In job search, I’ll take ‘Whatever I can get’

The real world is looming large, its shadow cloaking my college fun more and more with every time I hear what should be excellent news: another one of my friends has her future all figured out.

Or at least her first job lined up.

Or a big-time internship to pay her bills for three months while she finds that elusive first job.

And after nine years of knowing exactly what I want to do with my life (report for a newspaper), I still don’t know where I’ll be doing it after graduation.

And with the economy still sluggish enough for generalizations about the recession to fly in news writing, I’m guessing my current lack of a job or internship puts me in the majority— not the minority— of college seniors.

While I would love to land a dream job reporting in the Chicago-area starting in June, I’m slightly too realistic to truly expect that to happen. I’ve started to brace myself for Plan B and brainstorm backup plans all through the alphabet to Plan Z (waitressinG, writing freelance while working on a novel).

But I don’t think the letters of the alphabet offer the best analogy for the quality and desirability of my job/internship/future plans. The responses to the old-school Facebook relationship categories listed as “Looking for” are a much better fit, and the age old questions of whether it’s better to settle for “whatever I can get” or hold out for a true “relationship” applies just as well.

If I can’t land a great full-time job that I can develop a real relationship with, I’ll shoot for a great paid internship, one I can develop a figurative friendship with.

For me, this is the equivalent of working three months at a newspaper in, say, Pittsburgh, Dallas or Louisville – big markets and great papers, but without the luxury of a full staff position.

If I can’t find a paid internship worth the prestige of friend status, my next best option is to start dating.

Figurative job dating would include looking for a full-time reporting job in a place like Danville or Janesville, Wis. Fine places full of great and interesting people, I’m sure, but not Chicagoland and not where my family and friends live.

I could date one of these jobs temporarily, but I wouldn’t see it working out long-term.

I’ll probably start getting a bit desperate if job dating fails me, and I’ll begin looking for the “random play” of the working world. If I sink this low, I’ll be spending my time looking for freelance writing gigs through editors I know and reaching out to ones I don’t know.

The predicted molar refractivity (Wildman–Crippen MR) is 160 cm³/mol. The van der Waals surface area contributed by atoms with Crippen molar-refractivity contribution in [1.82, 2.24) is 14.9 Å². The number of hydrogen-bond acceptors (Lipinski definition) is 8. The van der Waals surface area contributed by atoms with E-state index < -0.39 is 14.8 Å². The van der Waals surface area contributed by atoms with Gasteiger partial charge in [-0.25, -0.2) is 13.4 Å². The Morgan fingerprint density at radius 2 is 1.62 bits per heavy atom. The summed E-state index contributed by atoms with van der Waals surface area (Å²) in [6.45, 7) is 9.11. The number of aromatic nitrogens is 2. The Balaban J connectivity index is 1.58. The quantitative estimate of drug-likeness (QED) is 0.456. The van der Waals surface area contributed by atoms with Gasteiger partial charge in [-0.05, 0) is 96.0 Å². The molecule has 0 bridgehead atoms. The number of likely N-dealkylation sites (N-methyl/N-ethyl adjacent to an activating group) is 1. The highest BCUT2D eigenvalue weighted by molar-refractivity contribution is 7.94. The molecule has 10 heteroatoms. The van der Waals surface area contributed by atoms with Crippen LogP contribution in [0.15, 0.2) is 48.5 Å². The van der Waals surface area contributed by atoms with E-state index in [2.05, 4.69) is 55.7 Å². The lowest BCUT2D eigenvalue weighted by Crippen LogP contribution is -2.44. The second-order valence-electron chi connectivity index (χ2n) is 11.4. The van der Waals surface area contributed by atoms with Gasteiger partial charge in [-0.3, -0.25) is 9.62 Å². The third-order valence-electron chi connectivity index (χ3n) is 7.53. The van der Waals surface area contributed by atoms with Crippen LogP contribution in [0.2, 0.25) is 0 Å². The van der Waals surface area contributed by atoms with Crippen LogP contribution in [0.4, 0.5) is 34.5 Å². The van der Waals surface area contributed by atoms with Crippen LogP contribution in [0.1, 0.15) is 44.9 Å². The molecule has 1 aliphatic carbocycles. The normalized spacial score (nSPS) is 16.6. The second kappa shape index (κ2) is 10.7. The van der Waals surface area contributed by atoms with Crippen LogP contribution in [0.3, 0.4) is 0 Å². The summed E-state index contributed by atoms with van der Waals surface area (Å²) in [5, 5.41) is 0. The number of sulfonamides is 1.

And I’ll be waiting and watching for a higher-level job to move me up the satisfaction scale.

But the moment my random play of freelancing and keeping my eyes peeled for openings begins to take too long, it will be time to give in completely and take the feared “whatever I can get.”

In this phase of complete job search desperation, I will look for anything that involves writing or communications.

No boring proofreading or tedious editing job will be beneath me if I stoop to the “whatever I can get” phase. Neither will any job in public relations.

Yes, needing employment this badly will cause me to turn to the “dark side” of mass communication. And if necessary, I can be OK with that.

So no matter how lofty my long-term career goals are, I know what’s best to do straight out of college: disregard the stigma of the old school Facebook thinking, and take whatever job I can get.

I can always consider it a temporary job dating fix, necessary just to hold off my desperation until I can find a more desirable situation.

A steady relationship, or at least a solid friendship, with a great full-time job will come later, and in the meantime, my integrity as a journalist and my goals as an individual will keep me satisfied and confident that I will eventually land a job that is the perfect fit for me.

Marie is a senior in Media.